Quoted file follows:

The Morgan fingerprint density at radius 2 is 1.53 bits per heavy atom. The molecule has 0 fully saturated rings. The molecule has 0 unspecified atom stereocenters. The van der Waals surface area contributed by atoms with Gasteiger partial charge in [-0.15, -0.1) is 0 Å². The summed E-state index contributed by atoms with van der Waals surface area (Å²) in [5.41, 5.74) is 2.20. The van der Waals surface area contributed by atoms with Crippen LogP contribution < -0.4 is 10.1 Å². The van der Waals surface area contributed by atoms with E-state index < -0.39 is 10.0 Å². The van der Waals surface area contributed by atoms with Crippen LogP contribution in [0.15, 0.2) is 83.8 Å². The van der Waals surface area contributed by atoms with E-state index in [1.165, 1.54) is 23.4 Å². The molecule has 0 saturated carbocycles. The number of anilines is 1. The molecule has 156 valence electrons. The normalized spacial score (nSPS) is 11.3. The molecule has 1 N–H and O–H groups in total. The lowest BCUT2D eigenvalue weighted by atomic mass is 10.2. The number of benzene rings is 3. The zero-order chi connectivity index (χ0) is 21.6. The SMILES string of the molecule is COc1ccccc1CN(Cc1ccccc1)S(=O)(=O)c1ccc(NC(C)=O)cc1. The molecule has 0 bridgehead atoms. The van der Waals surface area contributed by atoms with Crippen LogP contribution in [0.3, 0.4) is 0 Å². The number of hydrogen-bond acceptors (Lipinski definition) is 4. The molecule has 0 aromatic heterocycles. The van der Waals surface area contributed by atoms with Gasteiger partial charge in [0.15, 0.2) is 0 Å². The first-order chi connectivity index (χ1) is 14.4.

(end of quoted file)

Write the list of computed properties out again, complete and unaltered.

The Morgan fingerprint density at radius 2 is 1.53 bits per heavy atom. The molecule has 0 fully saturated rings. The molecule has 0 unspecified atom stereocenters. The van der Waals surface area contributed by atoms with Gasteiger partial charge in [-0.15, -0.1) is 0 Å². The summed E-state index contributed by atoms with van der Waals surface area (Å²) in [5.41, 5.74) is 2.20. The van der Waals surface area contributed by atoms with Crippen LogP contribution < -0.4 is 10.1 Å². The van der Waals surface area contributed by atoms with E-state index < -0.39 is 10.0 Å². The van der Waals surface area contributed by atoms with Crippen LogP contribution in [0.15, 0.2) is 83.8 Å². The van der Waals surface area contributed by atoms with E-state index in [1.165, 1.54) is 23.4 Å². The molecule has 0 saturated carbocycles. The number of anilines is 1. The molecule has 156 valence electrons. The normalized spacial score (nSPS) is 11.3. The molecule has 1 N–H and O–H groups in total. The lowest BCUT2D eigenvalue weighted by atomic mass is 10.2. The number of benzene rings is 3. The zero-order chi connectivity index (χ0) is 21.6. The SMILES string of the molecule is COc1ccccc1CN(Cc1ccccc1)S(=O)(=O)c1ccc(NC(C)=O)cc1. The molecule has 0 bridgehead atoms. The van der Waals surface area contributed by atoms with Crippen LogP contribution in [0.3, 0.4) is 0 Å². The number of hydrogen-bond acceptors (Lipinski definition) is 4. The molecule has 0 aromatic heterocycles. The van der Waals surface area contributed by atoms with Gasteiger partial charge in [0.15, 0.2) is 0 Å². The first-order chi connectivity index (χ1) is 14.4.